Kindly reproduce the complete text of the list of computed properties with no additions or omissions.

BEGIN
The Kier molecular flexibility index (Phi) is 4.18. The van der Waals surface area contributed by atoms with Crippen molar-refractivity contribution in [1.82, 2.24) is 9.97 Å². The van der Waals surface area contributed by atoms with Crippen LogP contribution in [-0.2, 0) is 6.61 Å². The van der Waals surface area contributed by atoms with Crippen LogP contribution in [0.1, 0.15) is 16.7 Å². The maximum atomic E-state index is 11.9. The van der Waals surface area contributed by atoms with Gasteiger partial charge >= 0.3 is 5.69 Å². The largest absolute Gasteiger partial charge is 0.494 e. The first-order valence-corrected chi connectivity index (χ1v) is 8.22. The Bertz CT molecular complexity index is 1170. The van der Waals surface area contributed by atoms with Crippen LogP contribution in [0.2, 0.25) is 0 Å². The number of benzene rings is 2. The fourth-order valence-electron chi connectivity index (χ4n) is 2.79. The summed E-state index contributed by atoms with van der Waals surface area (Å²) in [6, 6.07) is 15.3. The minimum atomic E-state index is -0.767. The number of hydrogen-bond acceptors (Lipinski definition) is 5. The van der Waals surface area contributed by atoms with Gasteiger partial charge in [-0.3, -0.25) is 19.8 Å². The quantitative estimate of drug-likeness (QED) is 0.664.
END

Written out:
The Kier molecular flexibility index (Phi) is 4.18. The van der Waals surface area contributed by atoms with Crippen molar-refractivity contribution in [1.82, 2.24) is 9.97 Å². The van der Waals surface area contributed by atoms with Crippen LogP contribution in [-0.2, 0) is 6.61 Å². The van der Waals surface area contributed by atoms with Crippen LogP contribution in [0.1, 0.15) is 16.7 Å². The maximum atomic E-state index is 11.9. The van der Waals surface area contributed by atoms with Gasteiger partial charge >= 0.3 is 5.69 Å². The largest absolute Gasteiger partial charge is 0.494 e. The first-order valence-corrected chi connectivity index (χ1v) is 8.22. The Bertz CT molecular complexity index is 1170. The van der Waals surface area contributed by atoms with Crippen LogP contribution in [0.2, 0.25) is 0 Å². The number of benzene rings is 2. The fourth-order valence-electron chi connectivity index (χ4n) is 2.79. The summed E-state index contributed by atoms with van der Waals surface area (Å²) in [6, 6.07) is 15.3. The minimum atomic E-state index is -0.767. The number of hydrogen-bond acceptors (Lipinski definition) is 5. The van der Waals surface area contributed by atoms with Gasteiger partial charge in [-0.3, -0.25) is 19.8 Å². The quantitative estimate of drug-likeness (QED) is 0.664.